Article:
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Digital Identity, Featured, Technology

The Netherworld Of World Wide Web: Dark Web Dissected

April 3, 2021: 503 million Facebook users from 106 countries had their personal data scraped off the social media site and has been posted online for free in a low-level hacking forum(dark web). The data was stolen in a vulnerability that the company patched in 2019. This includes users’ phone numbers, full names, location, email address, and bio.

March 4, 2021: Internet researchers flagged a data breach from the Indian fintech MobiKwik mobile wallet. KYC details of 3.5 m users amounting to 8.2 TB of data are up for sale on the Dark Web. Users reportedly could view their bank account details on the illicit sites.

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February 20, 2021: A third-party data breach occurred at cloud solutions company, Accellion. Hackers got away with human resources data and pharmacy records belonging to the supermarket giant, Kroger. The stolen records included names, email addresses, phone numbers, home addresses, dates of birth, Social Security numbers as well as information on health insurance, prescriptions, and medical history.

January 20, 2021: A database holding 1.9 million user records belonging to Pixlr, a free online photo-editing application, was breached. The time of the database hack coincided with the attack on 123RF exposing over 83 million user records. The leaked records include email addresses, usernames, hashed passwords, user’s location, and other sensitive information.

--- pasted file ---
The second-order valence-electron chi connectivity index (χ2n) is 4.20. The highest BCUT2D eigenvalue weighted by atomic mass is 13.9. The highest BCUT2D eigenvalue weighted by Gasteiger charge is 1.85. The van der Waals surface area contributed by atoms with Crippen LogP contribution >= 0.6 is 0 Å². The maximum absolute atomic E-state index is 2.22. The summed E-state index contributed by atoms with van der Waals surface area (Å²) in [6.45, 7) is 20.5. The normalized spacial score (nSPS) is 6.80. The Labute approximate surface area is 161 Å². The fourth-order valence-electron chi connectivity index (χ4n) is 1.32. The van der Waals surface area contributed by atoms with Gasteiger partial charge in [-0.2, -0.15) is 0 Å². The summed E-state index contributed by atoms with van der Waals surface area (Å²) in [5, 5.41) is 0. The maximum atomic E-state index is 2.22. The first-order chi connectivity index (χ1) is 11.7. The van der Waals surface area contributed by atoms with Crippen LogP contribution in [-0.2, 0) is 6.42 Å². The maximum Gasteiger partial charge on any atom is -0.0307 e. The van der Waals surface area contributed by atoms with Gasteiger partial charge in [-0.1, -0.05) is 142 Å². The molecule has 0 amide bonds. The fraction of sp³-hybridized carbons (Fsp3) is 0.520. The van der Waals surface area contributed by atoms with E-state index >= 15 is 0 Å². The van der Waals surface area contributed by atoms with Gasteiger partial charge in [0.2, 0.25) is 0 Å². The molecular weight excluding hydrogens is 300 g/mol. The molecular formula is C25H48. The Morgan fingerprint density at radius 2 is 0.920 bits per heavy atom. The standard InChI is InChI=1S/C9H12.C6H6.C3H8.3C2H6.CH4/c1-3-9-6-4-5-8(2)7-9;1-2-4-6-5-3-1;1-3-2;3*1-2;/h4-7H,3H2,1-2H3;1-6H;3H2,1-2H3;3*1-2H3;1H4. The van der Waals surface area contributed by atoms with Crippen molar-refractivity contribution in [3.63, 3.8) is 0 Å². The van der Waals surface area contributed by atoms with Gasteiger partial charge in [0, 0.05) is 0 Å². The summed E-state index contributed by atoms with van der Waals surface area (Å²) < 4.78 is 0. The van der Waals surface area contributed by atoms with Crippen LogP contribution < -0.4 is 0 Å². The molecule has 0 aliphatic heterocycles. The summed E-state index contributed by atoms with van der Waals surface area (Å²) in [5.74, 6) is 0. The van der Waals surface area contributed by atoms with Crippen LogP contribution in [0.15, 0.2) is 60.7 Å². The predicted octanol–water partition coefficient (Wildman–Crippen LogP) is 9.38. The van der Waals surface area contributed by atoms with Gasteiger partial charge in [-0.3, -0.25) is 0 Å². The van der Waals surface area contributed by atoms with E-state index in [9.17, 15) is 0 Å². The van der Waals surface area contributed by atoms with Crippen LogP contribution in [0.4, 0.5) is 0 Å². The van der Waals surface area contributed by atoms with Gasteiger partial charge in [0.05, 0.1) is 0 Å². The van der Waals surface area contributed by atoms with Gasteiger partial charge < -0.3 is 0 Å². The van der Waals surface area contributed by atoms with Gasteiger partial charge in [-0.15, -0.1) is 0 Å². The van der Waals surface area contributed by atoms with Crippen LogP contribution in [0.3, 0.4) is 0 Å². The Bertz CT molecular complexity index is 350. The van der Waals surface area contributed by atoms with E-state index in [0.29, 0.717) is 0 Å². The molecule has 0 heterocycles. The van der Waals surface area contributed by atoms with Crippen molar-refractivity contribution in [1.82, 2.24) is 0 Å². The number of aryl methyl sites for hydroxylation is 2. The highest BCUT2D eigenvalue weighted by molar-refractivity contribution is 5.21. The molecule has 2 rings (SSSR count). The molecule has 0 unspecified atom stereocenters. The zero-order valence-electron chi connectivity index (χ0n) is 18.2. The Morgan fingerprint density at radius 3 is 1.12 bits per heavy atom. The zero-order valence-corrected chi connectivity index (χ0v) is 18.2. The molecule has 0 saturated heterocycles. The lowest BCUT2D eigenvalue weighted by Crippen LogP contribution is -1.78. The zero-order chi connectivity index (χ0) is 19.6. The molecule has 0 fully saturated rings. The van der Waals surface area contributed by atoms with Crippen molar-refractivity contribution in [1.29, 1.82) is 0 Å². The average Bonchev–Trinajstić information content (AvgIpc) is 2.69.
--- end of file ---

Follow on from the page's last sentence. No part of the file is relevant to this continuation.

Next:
The above-mentioned instances of data and security breach rank among a whirlwind of such activities that leached the past year and the current one in worst possible attacks.

As it happens, unsuspecting users, suddenly come to face that their private and personal details are available for bulk purchase at some illicit website set deep into the Dark Net. The sudden dawning of insecurity with the theft of private and perhaps intimate details, some associated with their life’s savings, leave many to their nerves.

Understanding the Dark Web or the Darknets

When we search on the internet, the search engines return those pages which are indexed by popular search engines and can be accessed by normal browsers like Mozilla Firefox, Chrome, or Microsoft’s Internet Explorer that require no special configuration. This constitutes the Surface Web that is available to ordinary Web Crawlers.